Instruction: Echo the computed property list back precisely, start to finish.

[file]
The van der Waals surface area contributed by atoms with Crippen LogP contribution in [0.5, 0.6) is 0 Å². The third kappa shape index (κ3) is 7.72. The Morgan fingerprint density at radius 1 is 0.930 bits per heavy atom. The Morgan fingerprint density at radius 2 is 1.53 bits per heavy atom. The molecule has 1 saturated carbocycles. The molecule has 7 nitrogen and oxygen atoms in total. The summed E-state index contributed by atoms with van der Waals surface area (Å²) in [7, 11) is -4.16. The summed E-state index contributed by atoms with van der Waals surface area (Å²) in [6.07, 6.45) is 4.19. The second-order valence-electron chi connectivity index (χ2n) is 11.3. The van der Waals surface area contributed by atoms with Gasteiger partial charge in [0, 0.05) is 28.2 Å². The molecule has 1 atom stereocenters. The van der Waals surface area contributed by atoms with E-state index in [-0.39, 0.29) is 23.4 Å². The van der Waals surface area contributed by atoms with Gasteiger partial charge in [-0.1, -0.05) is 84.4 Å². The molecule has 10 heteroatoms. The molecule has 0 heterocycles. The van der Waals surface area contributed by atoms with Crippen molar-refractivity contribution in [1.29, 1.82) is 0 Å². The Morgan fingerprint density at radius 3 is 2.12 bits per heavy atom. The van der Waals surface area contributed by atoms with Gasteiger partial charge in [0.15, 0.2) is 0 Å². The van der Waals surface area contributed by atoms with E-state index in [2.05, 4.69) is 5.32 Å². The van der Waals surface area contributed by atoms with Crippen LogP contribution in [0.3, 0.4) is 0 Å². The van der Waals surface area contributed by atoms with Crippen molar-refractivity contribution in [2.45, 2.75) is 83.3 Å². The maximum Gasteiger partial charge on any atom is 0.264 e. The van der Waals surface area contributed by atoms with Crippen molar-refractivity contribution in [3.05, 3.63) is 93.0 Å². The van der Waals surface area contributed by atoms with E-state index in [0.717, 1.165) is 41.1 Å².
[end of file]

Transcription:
The van der Waals surface area contributed by atoms with Crippen LogP contribution in [0.5, 0.6) is 0 Å². The third kappa shape index (κ3) is 7.72. The Morgan fingerprint density at radius 1 is 0.930 bits per heavy atom. The Morgan fingerprint density at radius 2 is 1.53 bits per heavy atom. The molecule has 1 saturated carbocycles. The molecule has 7 nitrogen and oxygen atoms in total. The summed E-state index contributed by atoms with van der Waals surface area (Å²) in [7, 11) is -4.16. The summed E-state index contributed by atoms with van der Waals surface area (Å²) in [6.07, 6.45) is 4.19. The second-order valence-electron chi connectivity index (χ2n) is 11.3. The van der Waals surface area contributed by atoms with Gasteiger partial charge in [0, 0.05) is 28.2 Å². The molecule has 1 atom stereocenters. The van der Waals surface area contributed by atoms with E-state index in [-0.39, 0.29) is 23.4 Å². The van der Waals surface area contributed by atoms with Gasteiger partial charge in [-0.1, -0.05) is 84.4 Å². The molecule has 10 heteroatoms. The molecule has 0 heterocycles. The van der Waals surface area contributed by atoms with Crippen molar-refractivity contribution in [1.29, 1.82) is 0 Å². The Morgan fingerprint density at radius 3 is 2.12 bits per heavy atom. The van der Waals surface area contributed by atoms with Gasteiger partial charge in [0.15, 0.2) is 0 Å². The van der Waals surface area contributed by atoms with E-state index in [2.05, 4.69) is 5.32 Å². The van der Waals surface area contributed by atoms with Crippen LogP contribution in [0.3, 0.4) is 0 Å². The van der Waals surface area contributed by atoms with Crippen molar-refractivity contribution in [2.45, 2.75) is 83.3 Å². The maximum Gasteiger partial charge on any atom is 0.264 e. The van der Waals surface area contributed by atoms with Crippen molar-refractivity contribution in [3.05, 3.63) is 93.0 Å². The van der Waals surface area contributed by atoms with E-state index in [0.717, 1.165) is 41.1 Å².